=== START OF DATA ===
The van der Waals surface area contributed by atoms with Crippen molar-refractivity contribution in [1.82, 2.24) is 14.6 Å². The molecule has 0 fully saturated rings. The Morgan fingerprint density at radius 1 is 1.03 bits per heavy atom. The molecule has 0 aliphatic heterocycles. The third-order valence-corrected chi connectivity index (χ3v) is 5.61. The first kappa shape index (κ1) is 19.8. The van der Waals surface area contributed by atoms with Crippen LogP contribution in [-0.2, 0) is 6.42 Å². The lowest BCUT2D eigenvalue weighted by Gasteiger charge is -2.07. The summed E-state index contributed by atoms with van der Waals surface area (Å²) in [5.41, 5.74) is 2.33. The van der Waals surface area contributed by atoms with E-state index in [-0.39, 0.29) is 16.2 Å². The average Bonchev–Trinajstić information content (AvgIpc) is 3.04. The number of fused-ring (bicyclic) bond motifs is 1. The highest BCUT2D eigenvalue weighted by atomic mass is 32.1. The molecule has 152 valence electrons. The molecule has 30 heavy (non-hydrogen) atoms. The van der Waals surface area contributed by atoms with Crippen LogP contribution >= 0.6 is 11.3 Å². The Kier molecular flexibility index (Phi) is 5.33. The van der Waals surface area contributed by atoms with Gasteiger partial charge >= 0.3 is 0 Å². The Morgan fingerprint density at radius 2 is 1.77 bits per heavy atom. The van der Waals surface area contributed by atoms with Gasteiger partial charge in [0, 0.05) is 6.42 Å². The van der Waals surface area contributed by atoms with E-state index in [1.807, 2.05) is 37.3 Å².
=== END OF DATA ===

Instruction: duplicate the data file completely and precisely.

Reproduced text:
The van der Waals surface area contributed by atoms with Crippen molar-refractivity contribution in [1.82, 2.24) is 14.6 Å². The molecule has 0 fully saturated rings. The Morgan fingerprint density at radius 1 is 1.03 bits per heavy atom. The molecule has 0 aliphatic heterocycles. The third-order valence-corrected chi connectivity index (χ3v) is 5.61. The first kappa shape index (κ1) is 19.8. The van der Waals surface area contributed by atoms with Crippen LogP contribution in [-0.2, 0) is 6.42 Å². The lowest BCUT2D eigenvalue weighted by Gasteiger charge is -2.07. The summed E-state index contributed by atoms with van der Waals surface area (Å²) in [5.41, 5.74) is 2.33. The van der Waals surface area contributed by atoms with E-state index in [-0.39, 0.29) is 16.2 Å². The average Bonchev–Trinajstić information content (AvgIpc) is 3.04. The number of fused-ring (bicyclic) bond motifs is 1. The highest BCUT2D eigenvalue weighted by atomic mass is 32.1. The molecule has 152 valence electrons. The molecule has 30 heavy (non-hydrogen) atoms. The van der Waals surface area contributed by atoms with Crippen LogP contribution >= 0.6 is 11.3 Å². The Kier molecular flexibility index (Phi) is 5.33. The van der Waals surface area contributed by atoms with Gasteiger partial charge >= 0.3 is 0 Å². The Morgan fingerprint density at radius 2 is 1.77 bits per heavy atom. The van der Waals surface area contributed by atoms with Gasteiger partial charge in [0, 0.05) is 6.42 Å². The van der Waals surface area contributed by atoms with E-state index in [1.807, 2.05) is 37.3 Å².